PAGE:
A few months back, in one of my first posts for Boing Boing, I wrote about the plight of the SS United States, the fastest ocean liner ever built. It was docked in Philadelphia at the time, a beautiful ghost from a pre-jet era when sea travel was both glamorous and financially viable, and the scrappers were circling. Some things haven't changed since March: The great days of the ocean liner are still gone, and "The Big U" is still sitting forlornly in her mooring on the Delaware River. But against all odds, one very big thing has transpired: The SS United States Conservancy, a volunteer group of self-described ship geeks, has managed at the 11th hour to keep the ship from the scrapyard. The Conservancy announced yesterday a deal to purchase the SSUS from its owner, NCL Group. It's an astonishing victory. The Wall Street Journal reports the purchase price to be $3 million; NCL reportedly turned down a bid of almost twice as much from a scrapper. A Philadelphia philanthropist, Gerry Lenfest, has agreed to pay the $60,000-per-month upkeep on the ship for 20 months while the conservancy looks for a partner with whom to repurpose the vessel, most likely as a hotel or mixed-use development on the Philadelphia or New York waterfront.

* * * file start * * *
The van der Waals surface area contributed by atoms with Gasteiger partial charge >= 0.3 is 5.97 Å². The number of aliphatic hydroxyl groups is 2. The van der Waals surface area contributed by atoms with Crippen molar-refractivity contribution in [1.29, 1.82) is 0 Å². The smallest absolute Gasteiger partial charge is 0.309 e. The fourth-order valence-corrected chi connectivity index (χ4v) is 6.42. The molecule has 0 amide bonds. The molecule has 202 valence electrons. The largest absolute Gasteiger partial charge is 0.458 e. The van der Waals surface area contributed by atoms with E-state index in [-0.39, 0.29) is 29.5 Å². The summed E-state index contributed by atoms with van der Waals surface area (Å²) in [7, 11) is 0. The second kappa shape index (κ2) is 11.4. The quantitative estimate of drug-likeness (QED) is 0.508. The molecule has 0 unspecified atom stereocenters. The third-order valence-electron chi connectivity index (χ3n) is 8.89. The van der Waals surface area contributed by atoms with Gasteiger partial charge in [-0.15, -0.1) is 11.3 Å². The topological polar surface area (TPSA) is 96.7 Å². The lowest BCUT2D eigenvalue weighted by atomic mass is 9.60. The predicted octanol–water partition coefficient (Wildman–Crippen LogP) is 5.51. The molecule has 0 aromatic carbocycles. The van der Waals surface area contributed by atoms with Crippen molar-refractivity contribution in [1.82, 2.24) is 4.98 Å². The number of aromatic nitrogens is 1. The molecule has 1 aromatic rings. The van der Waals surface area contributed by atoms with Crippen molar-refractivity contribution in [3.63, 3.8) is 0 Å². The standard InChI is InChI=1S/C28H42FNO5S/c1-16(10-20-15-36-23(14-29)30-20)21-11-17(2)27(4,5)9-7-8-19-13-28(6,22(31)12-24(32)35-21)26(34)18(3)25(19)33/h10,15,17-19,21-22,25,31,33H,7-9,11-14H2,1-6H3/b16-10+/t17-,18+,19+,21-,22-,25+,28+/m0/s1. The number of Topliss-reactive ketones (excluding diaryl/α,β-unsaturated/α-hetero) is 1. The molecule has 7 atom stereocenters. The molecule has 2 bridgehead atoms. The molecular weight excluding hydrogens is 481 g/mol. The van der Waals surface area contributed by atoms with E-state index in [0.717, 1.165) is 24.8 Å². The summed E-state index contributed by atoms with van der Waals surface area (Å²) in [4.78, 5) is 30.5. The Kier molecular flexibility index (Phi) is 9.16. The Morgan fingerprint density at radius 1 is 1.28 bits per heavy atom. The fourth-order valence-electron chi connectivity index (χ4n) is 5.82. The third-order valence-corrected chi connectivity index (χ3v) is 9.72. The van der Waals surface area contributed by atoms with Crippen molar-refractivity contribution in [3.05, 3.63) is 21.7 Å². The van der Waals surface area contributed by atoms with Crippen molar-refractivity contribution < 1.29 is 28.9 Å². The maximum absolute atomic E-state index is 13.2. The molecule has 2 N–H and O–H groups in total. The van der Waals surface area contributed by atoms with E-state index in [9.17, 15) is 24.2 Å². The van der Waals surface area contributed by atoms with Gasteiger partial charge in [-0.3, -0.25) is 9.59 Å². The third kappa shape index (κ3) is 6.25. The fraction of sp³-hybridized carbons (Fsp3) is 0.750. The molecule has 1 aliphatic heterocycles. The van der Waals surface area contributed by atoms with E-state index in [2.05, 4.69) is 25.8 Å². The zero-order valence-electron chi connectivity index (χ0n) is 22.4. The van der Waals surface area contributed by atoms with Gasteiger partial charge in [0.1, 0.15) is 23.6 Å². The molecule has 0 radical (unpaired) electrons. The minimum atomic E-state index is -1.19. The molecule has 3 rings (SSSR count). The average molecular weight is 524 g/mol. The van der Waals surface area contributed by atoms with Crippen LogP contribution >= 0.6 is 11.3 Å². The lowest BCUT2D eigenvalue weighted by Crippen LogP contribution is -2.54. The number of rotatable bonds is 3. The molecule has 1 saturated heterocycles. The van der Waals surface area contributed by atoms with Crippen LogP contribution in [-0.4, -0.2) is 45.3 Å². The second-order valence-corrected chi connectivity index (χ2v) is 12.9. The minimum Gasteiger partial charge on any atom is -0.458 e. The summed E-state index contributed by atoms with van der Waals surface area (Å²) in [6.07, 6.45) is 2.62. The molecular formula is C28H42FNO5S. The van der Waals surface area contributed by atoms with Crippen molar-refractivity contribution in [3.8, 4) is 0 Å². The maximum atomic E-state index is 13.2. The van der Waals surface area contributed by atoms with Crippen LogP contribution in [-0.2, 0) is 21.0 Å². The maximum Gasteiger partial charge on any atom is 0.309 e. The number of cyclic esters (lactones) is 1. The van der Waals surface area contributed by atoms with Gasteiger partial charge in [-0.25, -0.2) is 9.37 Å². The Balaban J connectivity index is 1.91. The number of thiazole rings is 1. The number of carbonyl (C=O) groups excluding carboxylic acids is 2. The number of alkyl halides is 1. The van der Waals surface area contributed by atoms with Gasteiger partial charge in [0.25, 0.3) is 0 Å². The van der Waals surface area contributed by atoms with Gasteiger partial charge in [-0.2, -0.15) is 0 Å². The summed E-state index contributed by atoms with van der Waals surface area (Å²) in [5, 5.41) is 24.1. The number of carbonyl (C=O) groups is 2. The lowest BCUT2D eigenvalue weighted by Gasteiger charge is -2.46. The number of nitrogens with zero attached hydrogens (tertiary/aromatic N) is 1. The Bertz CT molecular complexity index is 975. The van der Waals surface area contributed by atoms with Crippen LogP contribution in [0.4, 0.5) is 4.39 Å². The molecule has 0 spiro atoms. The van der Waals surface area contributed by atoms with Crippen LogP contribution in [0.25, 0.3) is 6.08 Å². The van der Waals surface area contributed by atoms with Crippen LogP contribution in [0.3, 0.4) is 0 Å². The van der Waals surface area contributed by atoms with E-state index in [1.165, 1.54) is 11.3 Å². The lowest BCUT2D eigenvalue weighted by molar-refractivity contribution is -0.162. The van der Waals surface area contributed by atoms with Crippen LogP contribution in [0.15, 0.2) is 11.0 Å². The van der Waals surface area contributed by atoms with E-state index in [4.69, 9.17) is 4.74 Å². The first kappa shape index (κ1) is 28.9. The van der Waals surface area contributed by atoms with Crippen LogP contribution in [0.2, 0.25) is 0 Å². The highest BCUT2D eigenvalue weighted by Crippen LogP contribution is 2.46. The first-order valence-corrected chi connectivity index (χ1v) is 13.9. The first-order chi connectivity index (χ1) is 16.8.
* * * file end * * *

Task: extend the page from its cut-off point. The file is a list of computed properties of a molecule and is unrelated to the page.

My last post on the ship churned up a lot of comment, as this one will probably will, and a lot of readers said, in effect, "Let the thing rust away and die." I wonder how many of them would have said the same thing about New York's Pennsylvania Station, the grand Beaux Arts railroad terminal whose destruction in the early '60s helped to spark the modern preservation movement. The problem is, once these things are gone they're gone, and with them goes a piece of our shared history, even our national identity. The good guys won one today in Philadelphia. Here's hoping that 20 months from now some of us will be lucky enough to pop champagne corks on the deck of a refurbished Big U.